A New Perspective On Green and Brown Bass Weight Relationships

Most bass fishermen are aware smallmouth bass do not grow a big as their largemouth cousins. Also known (if you have been lucky enough to hook-up with a smallmouth) is the fact smallmouth provide a vicious fight- much more than does a largemouth bass on a pound-to-pound comparison. However, the “fight relationship” discussion is for another day. Our objective with this article is to evaluate the size and weight variable of the green vs. brown bass on an apple-to-apple basis.

I read an article written by James Hall, Editor of BASSMASTER Magazine, in his Upfront column (November/December 2016 issue).

Hall hit the nail on the head with his insight and observations on the lack of real appreciation for smallmouth tourney fish/limits compared to largemouth bass bags weighed in. The editor conceived a unique and plausible way to equivocate the weights of green and brown bass to put smallmouth weights in an appropriate perspective.

Hall based his new mathematical, smallmouth weight conversion by first considering a very simple fact: The largemouth bass world record weight is 22 pounds, 5 ounces and the world record weight of the smallmouth bass is 11 pounds, 15 ounces thus showing the two species do not grow the same. Some kind of a relative relationship was needed to put a smallmouth’s weight on par with a largemouth’s weight for a more appreciated comparison.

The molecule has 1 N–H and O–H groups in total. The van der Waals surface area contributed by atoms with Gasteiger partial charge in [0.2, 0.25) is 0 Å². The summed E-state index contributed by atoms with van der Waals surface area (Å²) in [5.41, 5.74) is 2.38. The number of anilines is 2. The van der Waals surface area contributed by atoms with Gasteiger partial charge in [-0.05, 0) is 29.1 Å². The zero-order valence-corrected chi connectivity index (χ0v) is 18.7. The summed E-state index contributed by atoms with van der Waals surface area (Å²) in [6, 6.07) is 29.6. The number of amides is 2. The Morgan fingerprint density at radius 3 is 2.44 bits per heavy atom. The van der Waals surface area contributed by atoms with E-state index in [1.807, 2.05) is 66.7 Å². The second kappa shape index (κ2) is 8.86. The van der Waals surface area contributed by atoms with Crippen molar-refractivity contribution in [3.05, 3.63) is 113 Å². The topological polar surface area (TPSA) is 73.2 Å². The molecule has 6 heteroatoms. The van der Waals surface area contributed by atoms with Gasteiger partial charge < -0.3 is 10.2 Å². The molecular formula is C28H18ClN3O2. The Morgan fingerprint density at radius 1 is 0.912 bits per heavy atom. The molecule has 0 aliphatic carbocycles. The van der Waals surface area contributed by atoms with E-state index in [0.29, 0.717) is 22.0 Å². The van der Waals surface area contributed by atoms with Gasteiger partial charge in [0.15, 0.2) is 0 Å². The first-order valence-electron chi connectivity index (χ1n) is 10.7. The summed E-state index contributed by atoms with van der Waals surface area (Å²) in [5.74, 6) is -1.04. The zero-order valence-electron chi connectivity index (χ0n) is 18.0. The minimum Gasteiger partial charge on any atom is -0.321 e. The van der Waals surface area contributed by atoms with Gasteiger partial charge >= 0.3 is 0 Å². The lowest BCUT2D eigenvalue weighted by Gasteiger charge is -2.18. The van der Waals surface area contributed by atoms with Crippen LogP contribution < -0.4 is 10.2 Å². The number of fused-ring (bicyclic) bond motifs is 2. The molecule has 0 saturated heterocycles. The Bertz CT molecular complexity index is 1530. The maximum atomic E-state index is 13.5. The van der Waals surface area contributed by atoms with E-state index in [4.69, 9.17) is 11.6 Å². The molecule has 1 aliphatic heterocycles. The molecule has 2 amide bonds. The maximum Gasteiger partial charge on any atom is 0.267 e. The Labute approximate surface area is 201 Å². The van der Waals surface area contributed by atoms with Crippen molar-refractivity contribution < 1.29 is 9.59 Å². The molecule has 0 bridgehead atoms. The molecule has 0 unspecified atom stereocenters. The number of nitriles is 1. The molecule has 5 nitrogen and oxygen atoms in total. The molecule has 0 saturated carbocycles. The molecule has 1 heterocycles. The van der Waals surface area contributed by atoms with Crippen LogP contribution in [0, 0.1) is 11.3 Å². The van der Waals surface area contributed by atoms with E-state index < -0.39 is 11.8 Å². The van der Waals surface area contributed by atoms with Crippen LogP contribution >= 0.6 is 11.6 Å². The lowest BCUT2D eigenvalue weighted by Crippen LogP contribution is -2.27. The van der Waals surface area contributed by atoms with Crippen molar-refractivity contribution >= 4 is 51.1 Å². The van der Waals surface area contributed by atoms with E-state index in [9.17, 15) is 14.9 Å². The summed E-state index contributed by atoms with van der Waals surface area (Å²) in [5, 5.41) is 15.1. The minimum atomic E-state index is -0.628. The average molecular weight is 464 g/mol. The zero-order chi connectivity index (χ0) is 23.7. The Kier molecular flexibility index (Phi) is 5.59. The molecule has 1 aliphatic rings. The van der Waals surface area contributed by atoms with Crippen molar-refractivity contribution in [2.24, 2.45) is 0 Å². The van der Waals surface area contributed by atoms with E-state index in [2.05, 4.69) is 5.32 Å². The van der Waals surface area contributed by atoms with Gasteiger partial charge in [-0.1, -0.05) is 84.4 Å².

The which one is the more impressive catch” argument can now be put to rest with James Hall’s largemouth pounds conversion multiplication. SFN photos

The crafty editor figured, “A 10-pound largemouth is considered a lunker, as is a 6-pound smallmouth. Through simple math, (easy for him to say), …that would put a 50-pound limit of largemouth equal to a 30-pound limit of smallies (or vice versa). This is a 5:3 ratio, which equates to a 1.66 multiplication factor.”

So, with Hall’s “largemouth pounds (lmps)” 1.66 multiplication factor conversion,  you can see where a 26 pounds, 7 ounce smallmouth bag limit stands in “largemouth pounds”- 43 pounds, 8 ounces. Applying the 1.66 multiplication factor to our smallmouth weight would show a 35 pound bag of green fish was actually less impressive than the 43 pounds, 8 ounce bag of brown fish when converted to the apples and apples largemouth pounds.

Hall wrote, “Remember, 20 pounds of smallmouth equals more than 33 pounds of largemouth.”

Knowing about the largemouth pounds (lmps)” conversion may not help you a whole lot when you hand your bag to the tournament weighmaster but you sure can confuse the heck out of the other competitors.

Maybe you will be able to convince the first place winner to hand over his “largemouth check” since you just proved to him that your smallmouth bag actually weighed more…

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